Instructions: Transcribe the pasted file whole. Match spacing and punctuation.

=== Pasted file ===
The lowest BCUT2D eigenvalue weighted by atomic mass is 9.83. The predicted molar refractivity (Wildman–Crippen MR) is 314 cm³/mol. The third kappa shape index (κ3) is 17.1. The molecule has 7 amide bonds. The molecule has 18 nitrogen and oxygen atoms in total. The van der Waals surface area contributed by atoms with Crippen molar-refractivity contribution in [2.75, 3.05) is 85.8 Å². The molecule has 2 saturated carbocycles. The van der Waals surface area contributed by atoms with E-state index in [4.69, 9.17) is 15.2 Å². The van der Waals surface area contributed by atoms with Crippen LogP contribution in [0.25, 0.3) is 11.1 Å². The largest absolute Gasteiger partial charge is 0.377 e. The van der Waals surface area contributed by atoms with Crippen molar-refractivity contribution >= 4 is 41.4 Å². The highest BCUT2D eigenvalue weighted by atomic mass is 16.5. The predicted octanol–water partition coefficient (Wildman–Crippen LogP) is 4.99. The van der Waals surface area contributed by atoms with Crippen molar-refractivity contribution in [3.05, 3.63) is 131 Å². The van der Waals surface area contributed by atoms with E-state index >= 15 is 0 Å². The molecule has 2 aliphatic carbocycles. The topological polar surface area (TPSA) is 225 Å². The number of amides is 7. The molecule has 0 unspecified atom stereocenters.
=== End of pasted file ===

The lowest BCUT2D eigenvalue weighted by atomic mass is 9.83. The predicted molar refractivity (Wildman–Crippen MR) is 314 cm³/mol. The third kappa shape index (κ3) is 17.1. The molecule has 7 amide bonds. The molecule has 18 nitrogen and oxygen atoms in total. The van der Waals surface area contributed by atoms with Crippen molar-refractivity contribution in [2.75, 3.05) is 85.8 Å². The molecule has 2 saturated carbocycles. The van der Waals surface area contributed by atoms with E-state index in [4.69, 9.17) is 15.2 Å². The van der Waals surface area contributed by atoms with Crippen LogP contribution in [0.25, 0.3) is 11.1 Å². The largest absolute Gasteiger partial charge is 0.377 e. The van der Waals surface area contributed by atoms with Crippen molar-refractivity contribution >= 4 is 41.4 Å². The highest BCUT2D eigenvalue weighted by atomic mass is 16.5. The predicted octanol–water partition coefficient (Wildman–Crippen LogP) is 4.99. The van der Waals surface area contributed by atoms with Crippen molar-refractivity contribution in [3.05, 3.63) is 131 Å². The van der Waals surface area contributed by atoms with E-state index >= 15 is 0 Å². The molecule has 2 aliphatic carbocycles. The topological polar surface area (TPSA) is 225 Å². The number of amides is 7. The molecule has 0 unspecified atom stereocenters.